After all, there are reports of three lake monsters in early northern Utah -- the Bear Lake, Great Salt Lake and Utah Lake monsters.
Why not Bigfoot? Or, am I right that there were simply few sightings until more modern times ....?
This brings up my continuing conundrum on this blog -- Bigfoot simply can't be an unknown beast as most of the seekers, like the BFRO, professes it to be.
I'm insulted by all the TV shows now where people "whoop" call for Bigfoot, look for game in the area, test animal feces, etc., all as if Bigfoot is just some unknown animal.
There's one new TV reality show now airing that offers a $10 million prize to which ever team on the series finds the most evidence of the creature.
That's baloney to me.
Yes, I agree Bigfoot is absolutely out there. He's real.
But, he's simply supernatural and only that aspect alone explains his existence and his secrets. He can't be tracked, or photographed  like other animals.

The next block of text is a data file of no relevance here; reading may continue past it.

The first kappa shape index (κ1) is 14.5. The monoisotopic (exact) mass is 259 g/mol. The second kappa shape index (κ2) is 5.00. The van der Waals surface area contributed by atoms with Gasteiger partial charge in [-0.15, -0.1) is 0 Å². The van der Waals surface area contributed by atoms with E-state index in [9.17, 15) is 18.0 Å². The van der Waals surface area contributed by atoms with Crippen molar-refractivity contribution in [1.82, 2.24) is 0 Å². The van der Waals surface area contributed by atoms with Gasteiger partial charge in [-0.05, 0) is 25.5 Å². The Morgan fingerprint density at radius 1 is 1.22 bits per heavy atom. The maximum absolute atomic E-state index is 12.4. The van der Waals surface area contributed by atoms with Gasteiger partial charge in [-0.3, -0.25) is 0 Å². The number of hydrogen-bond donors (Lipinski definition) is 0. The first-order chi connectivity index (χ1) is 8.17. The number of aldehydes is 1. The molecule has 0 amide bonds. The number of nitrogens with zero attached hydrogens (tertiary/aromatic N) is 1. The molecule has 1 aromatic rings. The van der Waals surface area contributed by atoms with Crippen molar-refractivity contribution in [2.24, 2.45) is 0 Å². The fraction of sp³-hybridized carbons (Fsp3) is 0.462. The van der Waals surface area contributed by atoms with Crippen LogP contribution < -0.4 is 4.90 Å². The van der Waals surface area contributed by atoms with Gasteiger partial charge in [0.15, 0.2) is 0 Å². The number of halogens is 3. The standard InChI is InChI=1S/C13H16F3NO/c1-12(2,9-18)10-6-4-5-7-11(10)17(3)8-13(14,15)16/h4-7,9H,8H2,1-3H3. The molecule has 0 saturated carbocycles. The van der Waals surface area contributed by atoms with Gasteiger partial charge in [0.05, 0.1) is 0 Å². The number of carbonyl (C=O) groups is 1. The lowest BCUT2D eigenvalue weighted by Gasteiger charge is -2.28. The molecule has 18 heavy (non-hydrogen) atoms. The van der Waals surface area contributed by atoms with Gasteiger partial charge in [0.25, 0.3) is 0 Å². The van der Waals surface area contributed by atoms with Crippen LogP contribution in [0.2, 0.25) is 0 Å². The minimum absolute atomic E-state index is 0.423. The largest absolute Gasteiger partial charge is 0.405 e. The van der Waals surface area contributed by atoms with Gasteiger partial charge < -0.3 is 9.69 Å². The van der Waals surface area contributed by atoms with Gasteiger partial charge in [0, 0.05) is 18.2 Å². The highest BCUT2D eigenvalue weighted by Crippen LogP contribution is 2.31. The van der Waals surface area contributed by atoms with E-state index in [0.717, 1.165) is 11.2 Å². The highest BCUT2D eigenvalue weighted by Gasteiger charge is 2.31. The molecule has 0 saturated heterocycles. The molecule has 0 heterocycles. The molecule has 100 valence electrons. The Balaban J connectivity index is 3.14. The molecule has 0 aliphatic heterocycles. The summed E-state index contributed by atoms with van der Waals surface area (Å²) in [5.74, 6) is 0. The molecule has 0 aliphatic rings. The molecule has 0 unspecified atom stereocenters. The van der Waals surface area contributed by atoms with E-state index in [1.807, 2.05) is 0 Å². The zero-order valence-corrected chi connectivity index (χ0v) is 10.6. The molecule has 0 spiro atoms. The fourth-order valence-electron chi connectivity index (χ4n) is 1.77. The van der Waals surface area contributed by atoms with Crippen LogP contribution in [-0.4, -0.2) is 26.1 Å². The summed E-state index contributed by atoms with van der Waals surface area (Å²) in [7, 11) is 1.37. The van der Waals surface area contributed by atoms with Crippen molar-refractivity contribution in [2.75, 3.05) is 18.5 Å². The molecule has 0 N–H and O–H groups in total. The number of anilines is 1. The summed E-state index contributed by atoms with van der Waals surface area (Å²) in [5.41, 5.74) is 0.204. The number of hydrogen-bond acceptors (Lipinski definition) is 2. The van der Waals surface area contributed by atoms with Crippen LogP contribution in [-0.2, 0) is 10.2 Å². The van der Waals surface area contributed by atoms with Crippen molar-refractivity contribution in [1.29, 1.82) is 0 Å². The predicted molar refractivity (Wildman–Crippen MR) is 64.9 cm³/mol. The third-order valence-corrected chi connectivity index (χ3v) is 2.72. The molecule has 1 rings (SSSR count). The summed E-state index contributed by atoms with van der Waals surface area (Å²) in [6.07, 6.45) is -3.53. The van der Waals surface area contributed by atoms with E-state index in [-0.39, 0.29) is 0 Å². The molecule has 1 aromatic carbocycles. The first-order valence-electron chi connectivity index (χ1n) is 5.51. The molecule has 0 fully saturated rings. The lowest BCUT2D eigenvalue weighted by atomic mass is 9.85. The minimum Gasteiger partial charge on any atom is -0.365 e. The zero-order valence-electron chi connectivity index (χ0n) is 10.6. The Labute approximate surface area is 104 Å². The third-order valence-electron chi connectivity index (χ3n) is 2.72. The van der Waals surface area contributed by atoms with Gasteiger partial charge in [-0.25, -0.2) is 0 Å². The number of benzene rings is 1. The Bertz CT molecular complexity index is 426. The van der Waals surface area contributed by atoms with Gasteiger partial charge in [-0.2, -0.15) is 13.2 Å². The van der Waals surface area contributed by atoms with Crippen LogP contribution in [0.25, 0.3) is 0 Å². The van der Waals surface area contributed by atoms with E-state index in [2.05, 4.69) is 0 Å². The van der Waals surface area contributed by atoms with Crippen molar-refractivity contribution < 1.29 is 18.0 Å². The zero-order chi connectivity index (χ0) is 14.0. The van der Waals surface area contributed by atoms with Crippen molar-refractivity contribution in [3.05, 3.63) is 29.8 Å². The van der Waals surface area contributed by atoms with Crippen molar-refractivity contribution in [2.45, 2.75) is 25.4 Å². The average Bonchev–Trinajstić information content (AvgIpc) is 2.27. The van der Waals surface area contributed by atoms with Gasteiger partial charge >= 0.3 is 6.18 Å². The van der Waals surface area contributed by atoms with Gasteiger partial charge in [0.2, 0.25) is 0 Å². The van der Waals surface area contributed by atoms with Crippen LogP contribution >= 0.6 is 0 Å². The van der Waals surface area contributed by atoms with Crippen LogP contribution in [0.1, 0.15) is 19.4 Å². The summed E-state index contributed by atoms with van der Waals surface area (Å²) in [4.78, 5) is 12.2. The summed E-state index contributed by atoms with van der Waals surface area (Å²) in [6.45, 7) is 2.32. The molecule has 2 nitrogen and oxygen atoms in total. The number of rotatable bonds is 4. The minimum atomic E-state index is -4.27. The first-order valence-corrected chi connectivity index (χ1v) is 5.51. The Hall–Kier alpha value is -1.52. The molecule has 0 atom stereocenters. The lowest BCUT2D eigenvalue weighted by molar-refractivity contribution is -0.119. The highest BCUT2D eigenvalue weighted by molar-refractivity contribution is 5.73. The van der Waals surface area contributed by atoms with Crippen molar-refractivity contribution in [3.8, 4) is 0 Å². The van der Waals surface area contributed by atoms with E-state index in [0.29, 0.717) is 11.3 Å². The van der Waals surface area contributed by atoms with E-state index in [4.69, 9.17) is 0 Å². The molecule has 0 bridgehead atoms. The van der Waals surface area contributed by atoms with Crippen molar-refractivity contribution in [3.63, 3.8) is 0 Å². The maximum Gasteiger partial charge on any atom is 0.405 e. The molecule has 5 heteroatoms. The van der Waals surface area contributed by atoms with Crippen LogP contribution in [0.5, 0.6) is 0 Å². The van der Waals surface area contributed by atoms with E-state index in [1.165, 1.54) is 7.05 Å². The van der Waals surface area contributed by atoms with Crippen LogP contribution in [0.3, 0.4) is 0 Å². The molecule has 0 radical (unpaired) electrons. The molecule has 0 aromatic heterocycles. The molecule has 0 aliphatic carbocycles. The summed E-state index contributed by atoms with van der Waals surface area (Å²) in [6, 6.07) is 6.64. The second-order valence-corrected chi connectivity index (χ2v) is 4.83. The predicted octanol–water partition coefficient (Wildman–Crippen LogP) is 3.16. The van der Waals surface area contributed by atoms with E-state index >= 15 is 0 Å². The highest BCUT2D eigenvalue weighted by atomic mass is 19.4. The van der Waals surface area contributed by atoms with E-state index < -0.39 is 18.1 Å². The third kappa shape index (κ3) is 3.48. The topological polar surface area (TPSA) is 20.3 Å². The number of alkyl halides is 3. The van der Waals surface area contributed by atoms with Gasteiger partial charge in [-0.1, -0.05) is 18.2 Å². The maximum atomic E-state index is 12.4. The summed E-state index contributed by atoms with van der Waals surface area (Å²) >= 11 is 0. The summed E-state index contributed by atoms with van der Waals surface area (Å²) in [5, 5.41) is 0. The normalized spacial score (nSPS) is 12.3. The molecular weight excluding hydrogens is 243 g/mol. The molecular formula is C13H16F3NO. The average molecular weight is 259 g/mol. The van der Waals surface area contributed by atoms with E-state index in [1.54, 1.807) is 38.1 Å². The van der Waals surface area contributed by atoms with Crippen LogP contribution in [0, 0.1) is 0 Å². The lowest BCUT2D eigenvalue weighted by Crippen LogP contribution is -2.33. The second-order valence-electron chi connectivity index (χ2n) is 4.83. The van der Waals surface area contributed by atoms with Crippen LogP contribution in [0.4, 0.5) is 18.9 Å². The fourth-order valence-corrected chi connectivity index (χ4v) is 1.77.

(With all the camera phones and like around today, surely someone would finally snap a clear photo of the creature?)
Bigfoot is more like a ghost, of something that can cloak itself at will. He finds you, not the opposite.
So, why then did Bigfoot not gain fame until the latter half of the 20th Century?
I believe Bigfoot is a supernatural demon of sorts. He gains power to be seen more often as the world becomes more evil and wicked itself. Hence, the increase in sightings from the 1960s on, as the planet's population  becomes more sinful.
If the world were more good and god-like, there would be more angelic sightings. Now, the planet is tilted to the dark side.
Why is it so hard to other Bigfoot enthusiasts to believe this? Many of them believe in God and this is simply the opposite of God -- demons who counterbalance good, like Satan, the Devil himself.
On the one hand, yes, I'd like to see a Bigfoot for curiosity's sake. Yet, to do so, means you have to see and be near a "devil" and that would be a frightening experience. Angel-seeking would be a more worthy endeavor, but yes, I'm drawn to mysteries.
-Perhaps I or someone needs to start a new group -- The BISO (Bigfoot Is Supernatural Organization), to look outside the box of the normal sighting seekers and consider new options.